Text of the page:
B C Rao
John Grisham. The king of torts. Mumbai: Arrow Books, Random House Group Ltd, 2003. Rs 225, pp376. ISBN 0-09-941617–4
Clay Carter, a lawyer who holds a none-too-well paying job, that of defending an indigent in the office of the public prosecutor, is asked to defend a teenager who has committed a murder. What initially appears to be a fairly simple, open and shut case of one street junkie killing another, turns out to be a case of murder without a motive. Why would a criminal, who has never gone beyond petty shoplifting, suddenly murder a person, and that too, while on a de-addiction programme? A bit of investigation reveals that these de-addiction centres have more such cases and are trying to hide some facts. When Carter is at this stage of the investigation, a representative of a major pharmaceutical company approaches him and makes an astounding proposition. This man, Max Pace as he calls himself, is a fire-fighter, one who solves a problem before it flares up. In this case, it involves a drug major that experimented with a de-addiction pill called Tarvan without following the necessary protocols. The drug succeeds in de-addicting a considerable proportion of patients, a figure high enough to become a major selling point in the pharma market. There is, however, a major side-effect, one that will bury the drug—and the potential profits—entirely. Max Pace swings into action and… I shall not spoil the interest in the book for future readers by revealing more of the plot.
The stakes in this episode and in the rest of the book are so huge that the lawyer’s conscience is quickly buried and the unfolding story is one of the meteoric rise of Clay Carter and what follows. To add spice to the intrigue is a romance that has twists and turns as the story progresses.
There are some lessons here for doctors who are ever ready to prescribe any drug without reading the fine print. Avaricious drug companies may market drugs without proper safeguards, push clinical trials and hide facts. An established drug in the market, such as the one mentioned in this book causes tumours—a fact that may have drawn the attention of the medical community. The question that arises is: why did the medical profession not complain? The author makes a pertinent comment: ‘doctors and pharmaceutical companies sleep together!’ The other reason is that undesirable side-effects are seen by doctors only rarely, whereas if one takes the population as a whole these side effects form a sizeable proportion and tort lawyers are experts in harnessing these numbers. Imagine a scenario wherein 500 patients suffer a untoward disabling side-effect and the drug company that wants to settle with them pays a compensation of one million dollars each. The total ‘cut’ the lawyer representing all of them would get would be colossal compared to one person fighting the case for which he may not have the wherewithal to do so. This is what mass action is all about.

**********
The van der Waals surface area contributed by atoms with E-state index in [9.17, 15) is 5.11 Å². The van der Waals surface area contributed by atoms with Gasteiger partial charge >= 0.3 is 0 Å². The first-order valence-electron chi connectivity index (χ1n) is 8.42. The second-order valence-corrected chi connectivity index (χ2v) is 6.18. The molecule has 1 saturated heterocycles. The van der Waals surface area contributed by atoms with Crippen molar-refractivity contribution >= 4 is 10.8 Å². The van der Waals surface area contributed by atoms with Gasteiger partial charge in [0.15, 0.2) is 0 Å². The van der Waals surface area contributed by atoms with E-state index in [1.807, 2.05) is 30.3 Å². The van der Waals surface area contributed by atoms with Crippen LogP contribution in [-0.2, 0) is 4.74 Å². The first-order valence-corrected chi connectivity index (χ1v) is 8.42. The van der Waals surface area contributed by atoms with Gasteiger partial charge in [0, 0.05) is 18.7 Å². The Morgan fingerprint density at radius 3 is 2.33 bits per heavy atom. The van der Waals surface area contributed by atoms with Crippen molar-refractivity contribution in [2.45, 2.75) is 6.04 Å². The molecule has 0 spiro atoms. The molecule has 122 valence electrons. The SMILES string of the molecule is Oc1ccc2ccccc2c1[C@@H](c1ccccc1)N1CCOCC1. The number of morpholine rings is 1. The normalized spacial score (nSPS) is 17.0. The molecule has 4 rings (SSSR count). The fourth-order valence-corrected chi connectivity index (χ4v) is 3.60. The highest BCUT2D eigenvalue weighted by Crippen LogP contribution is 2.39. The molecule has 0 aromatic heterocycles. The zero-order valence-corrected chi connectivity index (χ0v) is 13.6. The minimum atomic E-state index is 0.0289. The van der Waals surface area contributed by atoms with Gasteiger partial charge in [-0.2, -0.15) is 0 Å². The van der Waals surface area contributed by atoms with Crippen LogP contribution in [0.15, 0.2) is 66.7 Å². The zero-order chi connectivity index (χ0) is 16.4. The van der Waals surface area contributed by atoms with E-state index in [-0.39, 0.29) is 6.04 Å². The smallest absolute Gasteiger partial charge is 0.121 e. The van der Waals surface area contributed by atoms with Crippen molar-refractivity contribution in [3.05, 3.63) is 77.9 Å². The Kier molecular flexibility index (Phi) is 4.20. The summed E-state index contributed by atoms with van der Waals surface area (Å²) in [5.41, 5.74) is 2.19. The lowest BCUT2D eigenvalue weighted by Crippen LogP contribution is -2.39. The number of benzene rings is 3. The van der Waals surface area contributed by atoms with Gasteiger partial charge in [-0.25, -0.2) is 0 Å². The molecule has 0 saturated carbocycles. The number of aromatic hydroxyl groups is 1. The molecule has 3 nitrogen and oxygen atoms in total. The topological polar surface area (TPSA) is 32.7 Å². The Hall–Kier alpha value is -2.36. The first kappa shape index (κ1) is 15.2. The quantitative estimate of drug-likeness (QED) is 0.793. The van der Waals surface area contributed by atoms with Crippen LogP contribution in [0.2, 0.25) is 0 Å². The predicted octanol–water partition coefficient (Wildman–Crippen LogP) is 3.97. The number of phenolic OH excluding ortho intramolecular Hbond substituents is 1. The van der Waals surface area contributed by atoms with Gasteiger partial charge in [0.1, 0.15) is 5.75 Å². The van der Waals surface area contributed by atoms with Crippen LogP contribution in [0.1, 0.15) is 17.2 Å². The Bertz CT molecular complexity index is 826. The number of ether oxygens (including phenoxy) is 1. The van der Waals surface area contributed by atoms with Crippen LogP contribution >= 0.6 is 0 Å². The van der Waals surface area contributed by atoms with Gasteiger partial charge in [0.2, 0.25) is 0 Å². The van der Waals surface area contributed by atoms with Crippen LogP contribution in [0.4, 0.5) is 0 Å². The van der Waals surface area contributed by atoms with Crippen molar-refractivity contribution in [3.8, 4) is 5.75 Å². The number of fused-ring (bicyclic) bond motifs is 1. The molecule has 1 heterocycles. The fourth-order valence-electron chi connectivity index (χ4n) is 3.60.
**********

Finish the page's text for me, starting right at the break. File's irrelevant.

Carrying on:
What makes the novel attractive to a medical reader is that it so very possible in real life. Indeed, perhaps it is happening in Third World countries. I refer to the ongoing cisapride story, which I wrote about in 2000 (1) as well as its variations (2). With poor laws and ineffective machinery to enforce them, it is conceivable that major pharma companies might try out their experimental drugs on our population as Ackerman did with their anti-addiction drug Tarvan in the far East initially, and then with poor African-American patients in rehabilitation homes in the US.
This is the usual John Grisham story-eminently readable, but with a message to all of us. ‘Think twice before prescribing, and prescribe only if it is based on evidence.’
- Rao BC. Withdrawing drugs: Need for global uniformity. Natl Med J India 2000;13:165.
- Pai, SA, Lakshmi PK, Rao BC, Sahni P. Pharmaceutical companies and the third world [Correspondence]. Lancet 2003;361:1136.